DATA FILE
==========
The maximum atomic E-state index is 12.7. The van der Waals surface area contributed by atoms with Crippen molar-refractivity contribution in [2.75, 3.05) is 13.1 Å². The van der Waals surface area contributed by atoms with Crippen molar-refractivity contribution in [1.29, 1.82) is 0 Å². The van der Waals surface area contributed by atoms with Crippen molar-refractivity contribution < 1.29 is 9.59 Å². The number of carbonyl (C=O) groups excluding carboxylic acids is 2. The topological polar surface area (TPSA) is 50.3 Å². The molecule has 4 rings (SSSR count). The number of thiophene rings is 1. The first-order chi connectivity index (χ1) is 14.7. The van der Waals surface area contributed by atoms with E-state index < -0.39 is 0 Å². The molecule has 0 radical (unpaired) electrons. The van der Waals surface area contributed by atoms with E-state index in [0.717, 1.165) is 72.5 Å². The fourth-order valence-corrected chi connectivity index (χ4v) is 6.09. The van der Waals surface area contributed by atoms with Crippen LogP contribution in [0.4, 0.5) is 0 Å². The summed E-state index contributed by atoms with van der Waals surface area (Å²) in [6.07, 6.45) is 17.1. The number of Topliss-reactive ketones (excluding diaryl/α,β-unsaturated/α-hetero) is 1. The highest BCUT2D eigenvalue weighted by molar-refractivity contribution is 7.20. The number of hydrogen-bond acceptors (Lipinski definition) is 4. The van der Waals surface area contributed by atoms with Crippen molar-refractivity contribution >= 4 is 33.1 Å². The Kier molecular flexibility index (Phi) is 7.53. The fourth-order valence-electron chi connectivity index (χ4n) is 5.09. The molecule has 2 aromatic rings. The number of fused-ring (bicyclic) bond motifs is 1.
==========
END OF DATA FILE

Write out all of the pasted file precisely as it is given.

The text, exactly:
The maximum atomic E-state index is 12.7. The van der Waals surface area contributed by atoms with Crippen molar-refractivity contribution in [2.75, 3.05) is 13.1 Å². The van der Waals surface area contributed by atoms with Crippen molar-refractivity contribution in [1.29, 1.82) is 0 Å². The van der Waals surface area contributed by atoms with Crippen molar-refractivity contribution < 1.29 is 9.59 Å². The number of carbonyl (C=O) groups excluding carboxylic acids is 2. The topological polar surface area (TPSA) is 50.3 Å². The molecule has 4 rings (SSSR count). The number of thiophene rings is 1. The first-order chi connectivity index (χ1) is 14.7. The van der Waals surface area contributed by atoms with E-state index < -0.39 is 0 Å². The molecule has 0 radical (unpaired) electrons. The van der Waals surface area contributed by atoms with E-state index in [0.717, 1.165) is 72.5 Å². The fourth-order valence-corrected chi connectivity index (χ4v) is 6.09. The van der Waals surface area contributed by atoms with Crippen LogP contribution in [0.4, 0.5) is 0 Å². The summed E-state index contributed by atoms with van der Waals surface area (Å²) in [6.07, 6.45) is 17.1. The number of Topliss-reactive ketones (excluding diaryl/α,β-unsaturated/α-hetero) is 1. The highest BCUT2D eigenvalue weighted by molar-refractivity contribution is 7.20. The number of hydrogen-bond acceptors (Lipinski definition) is 4. The van der Waals surface area contributed by atoms with Crippen molar-refractivity contribution >= 4 is 33.1 Å². The Kier molecular flexibility index (Phi) is 7.53. The fourth-order valence-electron chi connectivity index (χ4n) is 5.09. The molecule has 2 aromatic rings. The number of fused-ring (bicyclic) bond motifs is 1.